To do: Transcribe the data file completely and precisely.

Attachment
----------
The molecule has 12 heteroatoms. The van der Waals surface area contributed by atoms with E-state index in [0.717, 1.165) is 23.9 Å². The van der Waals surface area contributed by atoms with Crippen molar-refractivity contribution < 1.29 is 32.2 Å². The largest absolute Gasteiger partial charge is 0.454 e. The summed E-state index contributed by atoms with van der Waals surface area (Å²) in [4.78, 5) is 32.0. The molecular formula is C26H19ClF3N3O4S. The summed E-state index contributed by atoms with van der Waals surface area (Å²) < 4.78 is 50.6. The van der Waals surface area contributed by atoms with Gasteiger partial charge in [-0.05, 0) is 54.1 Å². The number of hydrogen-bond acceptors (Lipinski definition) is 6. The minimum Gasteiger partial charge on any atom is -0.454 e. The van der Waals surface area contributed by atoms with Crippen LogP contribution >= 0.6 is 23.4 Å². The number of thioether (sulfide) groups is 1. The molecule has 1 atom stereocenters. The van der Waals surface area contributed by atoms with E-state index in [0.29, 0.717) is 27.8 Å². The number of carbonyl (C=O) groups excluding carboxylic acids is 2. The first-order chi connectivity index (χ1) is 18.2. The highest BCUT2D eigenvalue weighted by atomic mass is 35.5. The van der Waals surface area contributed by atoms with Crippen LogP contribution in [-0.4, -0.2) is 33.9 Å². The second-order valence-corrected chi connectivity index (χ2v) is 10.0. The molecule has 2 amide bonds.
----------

The molecule has 12 heteroatoms. The van der Waals surface area contributed by atoms with E-state index in [0.717, 1.165) is 23.9 Å². The van der Waals surface area contributed by atoms with Crippen molar-refractivity contribution < 1.29 is 32.2 Å². The largest absolute Gasteiger partial charge is 0.454 e. The summed E-state index contributed by atoms with van der Waals surface area (Å²) in [4.78, 5) is 32.0. The molecular formula is C26H19ClF3N3O4S. The summed E-state index contributed by atoms with van der Waals surface area (Å²) < 4.78 is 50.6. The van der Waals surface area contributed by atoms with Gasteiger partial charge in [-0.05, 0) is 54.1 Å². The number of hydrogen-bond acceptors (Lipinski definition) is 6. The minimum Gasteiger partial charge on any atom is -0.454 e. The van der Waals surface area contributed by atoms with Crippen LogP contribution >= 0.6 is 23.4 Å². The number of thioether (sulfide) groups is 1. The molecule has 1 atom stereocenters. The van der Waals surface area contributed by atoms with E-state index in [0.29, 0.717) is 27.8 Å². The number of carbonyl (C=O) groups excluding carboxylic acids is 2. The first-order chi connectivity index (χ1) is 18.2. The highest BCUT2D eigenvalue weighted by atomic mass is 35.5. The van der Waals surface area contributed by atoms with Crippen LogP contribution in [-0.4, -0.2) is 33.9 Å². The second-order valence-corrected chi connectivity index (χ2v) is 10.0. The molecule has 2 amide bonds.